All kinds of seasonal observations going on today. George points to online Advent devotionals hosted by his church. (I believe this is the first church website I’ve ever seen that has message boards.) The December 1st devotional has particularly sage advice: “Perhaps this Christmas, rather than following the cultural rules of yuletide—shopping, decoration, cards, parties, busyness, you might mark the birth of the Lord of the sabbath by acts of mercy and compassion upon those who have need.”
I could have used that advice last night as I struggled to finish decorating our tree (the one I abandoned from exhaustion on Sunday night). It took forever. Apparently new Christmas light strings are deliberately shipped as twisted masses of wire. Three hundred untwisted lights later, we started hanging ornaments. How is it that, despite only having done one Christmas tree prior to this, we had something like eight boxes of ornamental glass balls? That’s a lot of glass for one tree. Lisa likes the end result, but I’m still trying to get used to the result. I grew up with plain white lights and these are colored, which contributes to the cognitive dissonance I experience when I look at the tree (ceci n’est pas un Christmas tree, or, as David Byrne would say, “This is not my beautiful tree!”). But I think it’s growing on me.
Back to Advent devotionals. Mom sent a finding from her church’s devotional booklet: a reprint of Sylvia Plath’s “Black Rook in Rainy Weather.” Mom is nothing if not au courant with happenings here in the Northwest, as our ten day long sunshine spell just broke today. It seems ironic to think about Plath in any sort of Christmas context, but this poem grabs both the catch of breath on finding the sublime in nature and the waiting through fatigue for miracles to come.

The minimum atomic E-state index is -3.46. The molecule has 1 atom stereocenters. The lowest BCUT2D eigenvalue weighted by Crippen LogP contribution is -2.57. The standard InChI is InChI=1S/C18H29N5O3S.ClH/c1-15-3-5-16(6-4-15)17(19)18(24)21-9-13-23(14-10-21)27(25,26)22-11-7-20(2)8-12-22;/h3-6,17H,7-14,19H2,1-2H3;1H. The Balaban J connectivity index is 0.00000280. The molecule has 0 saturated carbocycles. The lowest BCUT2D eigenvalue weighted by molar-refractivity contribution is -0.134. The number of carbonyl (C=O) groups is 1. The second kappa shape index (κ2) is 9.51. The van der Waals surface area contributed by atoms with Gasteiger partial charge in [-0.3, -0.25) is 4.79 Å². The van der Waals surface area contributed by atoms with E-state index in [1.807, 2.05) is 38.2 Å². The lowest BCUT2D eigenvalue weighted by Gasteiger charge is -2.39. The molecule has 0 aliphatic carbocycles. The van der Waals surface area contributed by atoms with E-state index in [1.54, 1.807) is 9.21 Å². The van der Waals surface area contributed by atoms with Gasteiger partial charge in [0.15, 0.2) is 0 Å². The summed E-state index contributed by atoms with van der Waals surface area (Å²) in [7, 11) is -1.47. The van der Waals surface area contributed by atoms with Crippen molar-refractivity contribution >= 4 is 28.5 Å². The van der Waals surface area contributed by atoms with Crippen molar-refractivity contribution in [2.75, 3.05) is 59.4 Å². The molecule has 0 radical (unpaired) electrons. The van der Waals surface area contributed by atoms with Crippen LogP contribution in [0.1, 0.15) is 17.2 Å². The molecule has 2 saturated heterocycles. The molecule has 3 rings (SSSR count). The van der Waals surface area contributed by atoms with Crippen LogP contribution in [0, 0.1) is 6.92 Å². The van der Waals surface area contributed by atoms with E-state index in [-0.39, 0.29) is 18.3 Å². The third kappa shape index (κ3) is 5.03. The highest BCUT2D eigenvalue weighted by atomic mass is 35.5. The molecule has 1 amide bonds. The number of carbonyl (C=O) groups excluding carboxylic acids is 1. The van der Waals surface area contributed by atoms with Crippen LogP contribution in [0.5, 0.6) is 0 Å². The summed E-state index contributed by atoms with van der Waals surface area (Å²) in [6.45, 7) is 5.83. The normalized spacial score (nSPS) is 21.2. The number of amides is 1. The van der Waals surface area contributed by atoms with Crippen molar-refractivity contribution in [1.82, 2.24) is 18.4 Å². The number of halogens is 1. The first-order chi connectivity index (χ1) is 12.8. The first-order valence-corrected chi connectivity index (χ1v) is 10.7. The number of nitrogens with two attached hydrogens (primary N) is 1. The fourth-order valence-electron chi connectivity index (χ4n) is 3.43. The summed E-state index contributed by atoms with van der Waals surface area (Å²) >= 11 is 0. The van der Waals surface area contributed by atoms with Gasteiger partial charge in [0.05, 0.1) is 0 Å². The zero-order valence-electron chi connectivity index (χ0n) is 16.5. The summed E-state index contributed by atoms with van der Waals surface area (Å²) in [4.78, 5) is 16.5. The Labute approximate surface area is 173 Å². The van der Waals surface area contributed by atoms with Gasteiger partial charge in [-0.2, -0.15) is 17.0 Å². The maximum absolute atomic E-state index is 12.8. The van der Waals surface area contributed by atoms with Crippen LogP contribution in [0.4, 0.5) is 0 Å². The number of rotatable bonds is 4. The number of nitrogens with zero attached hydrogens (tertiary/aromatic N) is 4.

The last is probably the hardest bit. But I’m coming to realize that we all have to “[trek] stubborn through the season of fatigue” and “patch together a content of sorts.” Or as Anne Sexton writes in The Awful Rowing Towards God, “The story ends with me still rowing.” Or as Dave likes to say in a different context, “Dig we must.” After all, what’s the alternative? Whatever it is, I think waiting for the miracle beats worrying about the rough beast around the corner.